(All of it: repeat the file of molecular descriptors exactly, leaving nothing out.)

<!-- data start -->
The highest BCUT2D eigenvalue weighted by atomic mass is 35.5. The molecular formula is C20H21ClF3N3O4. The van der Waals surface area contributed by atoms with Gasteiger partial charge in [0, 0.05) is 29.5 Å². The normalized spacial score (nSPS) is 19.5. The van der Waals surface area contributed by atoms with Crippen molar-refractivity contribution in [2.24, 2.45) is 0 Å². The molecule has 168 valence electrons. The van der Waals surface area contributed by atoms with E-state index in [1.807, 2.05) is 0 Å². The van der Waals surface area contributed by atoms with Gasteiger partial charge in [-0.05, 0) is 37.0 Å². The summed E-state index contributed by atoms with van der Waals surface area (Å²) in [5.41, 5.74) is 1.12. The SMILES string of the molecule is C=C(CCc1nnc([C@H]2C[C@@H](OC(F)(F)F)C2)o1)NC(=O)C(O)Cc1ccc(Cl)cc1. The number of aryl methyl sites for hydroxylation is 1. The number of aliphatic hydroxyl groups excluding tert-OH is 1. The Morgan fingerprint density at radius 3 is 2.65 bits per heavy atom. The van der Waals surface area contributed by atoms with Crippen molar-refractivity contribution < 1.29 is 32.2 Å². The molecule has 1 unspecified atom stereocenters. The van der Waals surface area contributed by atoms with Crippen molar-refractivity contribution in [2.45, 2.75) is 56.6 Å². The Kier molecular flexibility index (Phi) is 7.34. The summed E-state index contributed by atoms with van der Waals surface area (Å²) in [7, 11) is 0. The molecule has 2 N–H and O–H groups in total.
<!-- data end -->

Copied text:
The highest BCUT2D eigenvalue weighted by atomic mass is 35.5. The molecular formula is C20H21ClF3N3O4. The van der Waals surface area contributed by atoms with Gasteiger partial charge in [0, 0.05) is 29.5 Å². The normalized spacial score (nSPS) is 19.5. The van der Waals surface area contributed by atoms with Crippen molar-refractivity contribution in [2.24, 2.45) is 0 Å². The molecule has 168 valence electrons. The van der Waals surface area contributed by atoms with E-state index in [1.807, 2.05) is 0 Å². The van der Waals surface area contributed by atoms with Gasteiger partial charge in [-0.05, 0) is 37.0 Å². The summed E-state index contributed by atoms with van der Waals surface area (Å²) in [5.41, 5.74) is 1.12. The SMILES string of the molecule is C=C(CCc1nnc([C@H]2C[C@@H](OC(F)(F)F)C2)o1)NC(=O)C(O)Cc1ccc(Cl)cc1. The number of aryl methyl sites for hydroxylation is 1. The number of aliphatic hydroxyl groups excluding tert-OH is 1. The Morgan fingerprint density at radius 3 is 2.65 bits per heavy atom. The van der Waals surface area contributed by atoms with Crippen molar-refractivity contribution < 1.29 is 32.2 Å². The molecule has 1 unspecified atom stereocenters. The van der Waals surface area contributed by atoms with Crippen molar-refractivity contribution in [2.45, 2.75) is 56.6 Å². The Kier molecular flexibility index (Phi) is 7.34. The summed E-state index contributed by atoms with van der Waals surface area (Å²) in [7, 11) is 0. The molecule has 2 N–H and O–H groups in total.